Mongolia Election Violence


EARLIER: I haven’t gotten much sleep since the station began phoning me reports that protests over Mongolia’s election results have turned violent. The MPRP HQ is under attack. Police have fired into the crowd. Protesters have become violent. There is bloodshed. Ambulances are on their way to address the injured. The MPRP building is on fire. Protesters are becoming more violent and blocking the access of emergency vehicles to the building and even pelting the fire engine with rocks. Army troops have been called to the scene. Eagle journalists estimate there could be as many as 20,000 protesters involved. If so, this would be the largest anti-government protest since Mongolia’s peaceful democratic revolution.

While watching the events online through Skype, one our employees exclaimed, “I’ve never seen such a thing in Mongolia before! This is so scary!”

Eagle is broadcasting the events live, but apparently no other stations are reporting the events live. State TV did for a while, but for reasons unknown to me they have ceased. Though we did receive a report that their microwave equipment was damaged in the protest.

We are scrambling extra resources to cover the events. Associated Press is resourcing Eagle TV video for international coverage.
We have received some minor pressure to stop the broadcasts, but are continuing.

It amazes me that out of 12 terrestrial competitors, and additional cable only TV stations in the capital city, that no one is covering these breaking events. Thousands are people are involved in the protests. The HQ of the ruling party has come under violent attack. These are unprecedented events in Mongolia.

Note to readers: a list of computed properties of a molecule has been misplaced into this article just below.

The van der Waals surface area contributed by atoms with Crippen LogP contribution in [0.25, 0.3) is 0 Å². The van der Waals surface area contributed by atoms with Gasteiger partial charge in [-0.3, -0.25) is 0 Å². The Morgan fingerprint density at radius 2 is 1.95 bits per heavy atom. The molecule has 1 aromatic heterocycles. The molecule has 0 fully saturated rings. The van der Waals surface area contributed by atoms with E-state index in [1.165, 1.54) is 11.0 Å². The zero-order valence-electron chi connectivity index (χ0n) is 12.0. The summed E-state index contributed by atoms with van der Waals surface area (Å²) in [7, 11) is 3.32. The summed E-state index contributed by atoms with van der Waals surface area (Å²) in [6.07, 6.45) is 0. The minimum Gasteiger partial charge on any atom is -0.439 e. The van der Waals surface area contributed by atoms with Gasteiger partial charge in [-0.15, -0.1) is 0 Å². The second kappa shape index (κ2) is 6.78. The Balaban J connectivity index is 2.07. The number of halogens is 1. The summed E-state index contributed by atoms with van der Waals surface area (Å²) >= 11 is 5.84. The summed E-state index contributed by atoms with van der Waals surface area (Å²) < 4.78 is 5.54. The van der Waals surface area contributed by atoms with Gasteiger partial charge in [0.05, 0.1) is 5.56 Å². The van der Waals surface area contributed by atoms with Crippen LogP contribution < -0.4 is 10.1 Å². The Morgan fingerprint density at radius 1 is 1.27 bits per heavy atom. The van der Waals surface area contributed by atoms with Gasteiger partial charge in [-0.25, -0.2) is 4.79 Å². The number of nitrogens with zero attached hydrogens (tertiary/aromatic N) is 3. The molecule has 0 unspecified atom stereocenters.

Finally, other stations have started giving coverage.

UPDATE: An informant in the government has let us know that officials are discussing the forced shut down of Eagle TV for our coverage—even though other stations are also now covering the event.

UPDATE: We’ve received a number of threats against Eagle for the coverage, including threats against the building (set it on fire). Security is moving to protect the property against potential overnight threats.

UPDATE: Most of the protests have died out, but a few small fires are still burning. Party and government leaders called a joint press conference to call for calm, but also blamed one another’s parties for the day’s events. Holy cow, I just got word that protesters are regathering at the MPRP building again.

UPDATE: Our staff are trapped on the roof of the MPRP building. When they try to leave the premises, they are attacked and beaten. They have been unable to escape. We are trying to alert the crowds to allow our crew to leave.

COMMENT: It is alarming how many protests we received from government officials and the Mongolian CIA demanding the news coverage be shut down. There is clearly some discussion going on at high levels that part of this protest was fomented by Eagle TV.
Nothing could be farther from the truth.

Our policy on such coverage would be no different if it were MPRP protesters attacking the Democratic Party building. There is a great deal of pressure upon our management team to force our shut down. However, this would be a critical mistake for Mongolian democracy. Most stations did not provide coverage until long after Eagle TV began rolling live footage of the thousands in the street. Our competitor stations were calling our station manager to congratulate us on our coverage (including those who refused to do any coverage themselves). One competitor even provided dual coverage by running our video on their channel live. In addition, the world is now alerted to the situation in Mongolia. Video from AP, fed to CNN, BBC, and other outlets, was all Eagle TV video, with AP using Eagle TV as their base of operations for their coverage.

The attacks against Eagle TV are unjustified. Though today’s events are tragic, trying to cajole or force the shut down of media coverage through Eagle would be a major step backwards for this democracy. The move by certain officials and party members to pressure the shut down of coverage is a clear sign that even though Mongolia has “freedom of press” it is still fragile and suffers under the influence of those who desire to control all media for their own benefit. We therefore believe that the need for a completely independent channel such as Eagle TV is more critical than ever.

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